Respiration, photosynthesis, and calcification of cultured organisms and biological substrata can substantially alter the pH and other carbonate parameters of water in aquaculture systems. One such example is the diel cycle of photosynthesis and respiration by diatoms and seaweeds growing on ‘settlement plates’ used to induce metamorphosis of invertebrate larvae and as food for post-larvae. We documented low pH and high pH conditions in nursery raceways and simulated settlement tanks that were as much as 0.26 pH units lower and 0.52 pH units higher than the pH of the source seawater supplied to the systems. To better understand whether the low pH and high pH conditions commonly found in aquaculture culture systems affected the success of the settlement stage of the sea urchin Centrostephanus rodgersii, we induced larvae to settle at pH 7.6, 7.8 (created by injecting CO2), 8.1 (ambient), 8.2, and 8.3 (created by raising total alkalinity), and followed post-settlement growth, development, and survival for 16 d. At metamorphosis, low pH significantly increased the occurrence of abnormalities and reduced the number and length of the sea urchins’ spines and pedicellaria, but did not affect settlement rate or size compared to ambient pH. In contrast, high pH generally had little effect on morphological traits, but settlement was significantly reduced by 14–26% compared to ambient and low pH treatments. After 16 d, juveniles in the low pH treatments were as much as 7% smaller, had 2–4 fewer and 9–13% shorter spines, and had less-developed digestive systems compared to juveniles in ambient or high pH treatments, and there was a non-significant trend towards lower survival in low pH treatments. Our results highlight that the low pH and high pH conditions in invertebrate settlement and nursery culture systems have the potential to hamper production through reduced settlement or growth rates. We need to understand the impacts of fluctuating pH in culture systems, especially day-night oscillations. Treating seawater with alkali chemicals to stabilise pH and counter acidification should be done with caution. Due to the potential for deleterious effects on settlement, dosage regimens will need to be optimised.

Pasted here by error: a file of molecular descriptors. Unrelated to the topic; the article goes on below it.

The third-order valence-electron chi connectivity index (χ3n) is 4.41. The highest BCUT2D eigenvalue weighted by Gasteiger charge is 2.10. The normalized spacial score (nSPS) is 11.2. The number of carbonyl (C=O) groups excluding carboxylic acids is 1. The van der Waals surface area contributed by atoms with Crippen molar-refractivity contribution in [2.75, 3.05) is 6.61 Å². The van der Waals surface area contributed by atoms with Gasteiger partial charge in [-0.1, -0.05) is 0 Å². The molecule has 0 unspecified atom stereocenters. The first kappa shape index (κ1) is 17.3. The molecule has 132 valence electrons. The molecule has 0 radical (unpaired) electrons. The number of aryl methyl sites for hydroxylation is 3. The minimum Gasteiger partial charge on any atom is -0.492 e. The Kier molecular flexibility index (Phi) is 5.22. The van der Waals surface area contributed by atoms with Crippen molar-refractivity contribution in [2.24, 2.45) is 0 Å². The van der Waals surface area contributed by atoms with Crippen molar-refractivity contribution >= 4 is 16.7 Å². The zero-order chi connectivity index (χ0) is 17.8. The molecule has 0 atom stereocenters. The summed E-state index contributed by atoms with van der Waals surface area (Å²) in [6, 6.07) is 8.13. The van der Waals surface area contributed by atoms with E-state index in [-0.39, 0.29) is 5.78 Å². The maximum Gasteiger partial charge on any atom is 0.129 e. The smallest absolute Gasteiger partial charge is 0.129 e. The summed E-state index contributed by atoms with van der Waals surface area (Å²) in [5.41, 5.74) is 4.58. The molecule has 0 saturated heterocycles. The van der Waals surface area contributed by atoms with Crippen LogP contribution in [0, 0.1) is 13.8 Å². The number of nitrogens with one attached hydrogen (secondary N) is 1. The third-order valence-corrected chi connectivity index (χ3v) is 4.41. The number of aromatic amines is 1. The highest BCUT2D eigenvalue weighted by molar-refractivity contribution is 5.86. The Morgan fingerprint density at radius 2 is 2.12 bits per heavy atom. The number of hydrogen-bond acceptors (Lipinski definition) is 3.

Continue reading ‘Effects of low and high pH on sea urchin settlement, implications for the use of alkali to counter the impacts of acidification’